The people tasked with growing the Tri-Cities economy (TRIDEC) are concerned about new plans from the U.S. Fish & Wildlife Service to expand the Hanford Reach National Monument, which could limit the land available to local industry and recreation. This begs the question I've been wondering all along: why is it called a "reach" anyway?

Here's what Wikipedia had to say:

It is named after a large northward bend in the river's otherwise southbound course. It is the only section of the Columbia in the U.S. that is not tidal nor part of a reservoir, excluding a short reach between the U.S.-Canada border and the upper end of Franklin Delano Roosevelt Lake."

But why call the bend in the river a "reach"?

Here's Wikipedia again:

A reach in geography can mean several things. Most generally, a reach is any length of a stream between any two points. The points may be selected for any reason... they may be arbitrary or vague."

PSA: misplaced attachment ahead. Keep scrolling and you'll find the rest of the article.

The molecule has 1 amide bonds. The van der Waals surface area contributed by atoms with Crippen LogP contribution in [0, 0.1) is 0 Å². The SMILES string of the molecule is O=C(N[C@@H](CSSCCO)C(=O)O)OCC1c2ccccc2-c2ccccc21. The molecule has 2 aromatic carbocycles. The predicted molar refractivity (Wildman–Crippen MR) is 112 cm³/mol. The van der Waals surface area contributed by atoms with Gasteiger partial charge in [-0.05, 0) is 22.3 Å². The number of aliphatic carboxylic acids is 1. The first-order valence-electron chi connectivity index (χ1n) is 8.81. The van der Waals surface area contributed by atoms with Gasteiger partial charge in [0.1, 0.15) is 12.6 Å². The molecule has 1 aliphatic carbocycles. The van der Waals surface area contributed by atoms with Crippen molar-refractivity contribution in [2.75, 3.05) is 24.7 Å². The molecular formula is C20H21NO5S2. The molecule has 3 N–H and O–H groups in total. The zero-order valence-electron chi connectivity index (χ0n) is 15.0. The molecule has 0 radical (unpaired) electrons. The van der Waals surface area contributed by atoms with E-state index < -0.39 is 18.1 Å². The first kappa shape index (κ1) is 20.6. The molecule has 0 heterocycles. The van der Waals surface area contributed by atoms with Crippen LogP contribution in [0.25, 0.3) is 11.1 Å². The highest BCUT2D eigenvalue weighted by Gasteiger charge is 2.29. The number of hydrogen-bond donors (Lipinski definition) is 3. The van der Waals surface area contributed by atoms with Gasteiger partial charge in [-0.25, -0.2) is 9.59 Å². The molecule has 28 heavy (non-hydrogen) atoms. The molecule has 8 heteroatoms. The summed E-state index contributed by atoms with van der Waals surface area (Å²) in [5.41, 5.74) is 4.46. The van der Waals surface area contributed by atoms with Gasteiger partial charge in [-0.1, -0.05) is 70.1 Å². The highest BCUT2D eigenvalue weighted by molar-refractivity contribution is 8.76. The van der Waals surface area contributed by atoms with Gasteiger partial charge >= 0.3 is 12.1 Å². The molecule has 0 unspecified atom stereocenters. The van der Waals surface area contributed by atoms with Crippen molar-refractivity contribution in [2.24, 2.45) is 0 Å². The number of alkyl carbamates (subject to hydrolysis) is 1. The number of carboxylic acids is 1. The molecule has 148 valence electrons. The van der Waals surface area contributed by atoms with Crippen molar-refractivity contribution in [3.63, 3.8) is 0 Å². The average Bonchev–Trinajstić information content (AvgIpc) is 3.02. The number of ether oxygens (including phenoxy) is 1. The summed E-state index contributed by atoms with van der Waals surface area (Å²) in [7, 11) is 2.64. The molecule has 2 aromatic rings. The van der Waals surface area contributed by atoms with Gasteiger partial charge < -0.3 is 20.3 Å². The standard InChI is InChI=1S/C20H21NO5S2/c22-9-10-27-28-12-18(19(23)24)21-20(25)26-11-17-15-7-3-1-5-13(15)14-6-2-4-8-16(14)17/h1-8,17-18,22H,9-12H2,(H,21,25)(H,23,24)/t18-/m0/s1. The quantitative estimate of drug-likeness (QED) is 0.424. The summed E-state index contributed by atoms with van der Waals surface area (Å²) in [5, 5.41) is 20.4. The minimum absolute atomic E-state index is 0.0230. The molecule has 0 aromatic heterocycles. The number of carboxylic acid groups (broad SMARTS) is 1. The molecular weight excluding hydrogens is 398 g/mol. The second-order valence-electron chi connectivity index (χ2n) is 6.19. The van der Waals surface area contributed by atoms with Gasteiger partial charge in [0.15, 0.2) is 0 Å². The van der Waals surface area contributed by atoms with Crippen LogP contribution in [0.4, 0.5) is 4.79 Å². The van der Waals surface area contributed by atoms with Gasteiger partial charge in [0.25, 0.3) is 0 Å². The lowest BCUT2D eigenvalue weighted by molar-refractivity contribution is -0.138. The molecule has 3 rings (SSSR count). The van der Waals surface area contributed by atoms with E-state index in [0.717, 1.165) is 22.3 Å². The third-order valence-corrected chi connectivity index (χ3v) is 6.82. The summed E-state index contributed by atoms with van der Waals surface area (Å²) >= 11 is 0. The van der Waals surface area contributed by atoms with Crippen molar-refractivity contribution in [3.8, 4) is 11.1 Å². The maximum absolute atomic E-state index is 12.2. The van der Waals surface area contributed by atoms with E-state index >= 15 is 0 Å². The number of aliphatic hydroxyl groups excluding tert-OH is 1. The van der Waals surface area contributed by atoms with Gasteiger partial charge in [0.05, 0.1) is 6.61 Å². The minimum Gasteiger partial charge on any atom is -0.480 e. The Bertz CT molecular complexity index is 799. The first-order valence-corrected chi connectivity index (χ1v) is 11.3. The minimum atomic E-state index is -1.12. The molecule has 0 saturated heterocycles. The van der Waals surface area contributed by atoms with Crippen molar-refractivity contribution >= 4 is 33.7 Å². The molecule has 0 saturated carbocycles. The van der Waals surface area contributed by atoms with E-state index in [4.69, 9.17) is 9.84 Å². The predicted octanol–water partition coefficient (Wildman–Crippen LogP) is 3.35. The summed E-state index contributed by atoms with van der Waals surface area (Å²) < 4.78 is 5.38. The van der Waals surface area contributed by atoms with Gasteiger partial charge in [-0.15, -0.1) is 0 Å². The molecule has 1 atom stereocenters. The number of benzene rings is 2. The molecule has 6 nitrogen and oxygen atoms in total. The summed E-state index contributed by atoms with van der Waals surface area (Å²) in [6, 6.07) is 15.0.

So anything can be a reach. But what are the two points that distinguish the beginning and end?

My friend has another theory. The word is most-often applied to waterways around a dam or canal -- specifically the dikes that make a canal (mini dams). He thinks the Army Corps of Engineers named it, and what was their job in Tri-Cities? Building dams. So he went looking for a dam. He says a long time ago there was a dam planned for that bend in the river, and he even thought it had a name: Benjamin Franklin. But he couldn't remember where he read all this. Could he be right?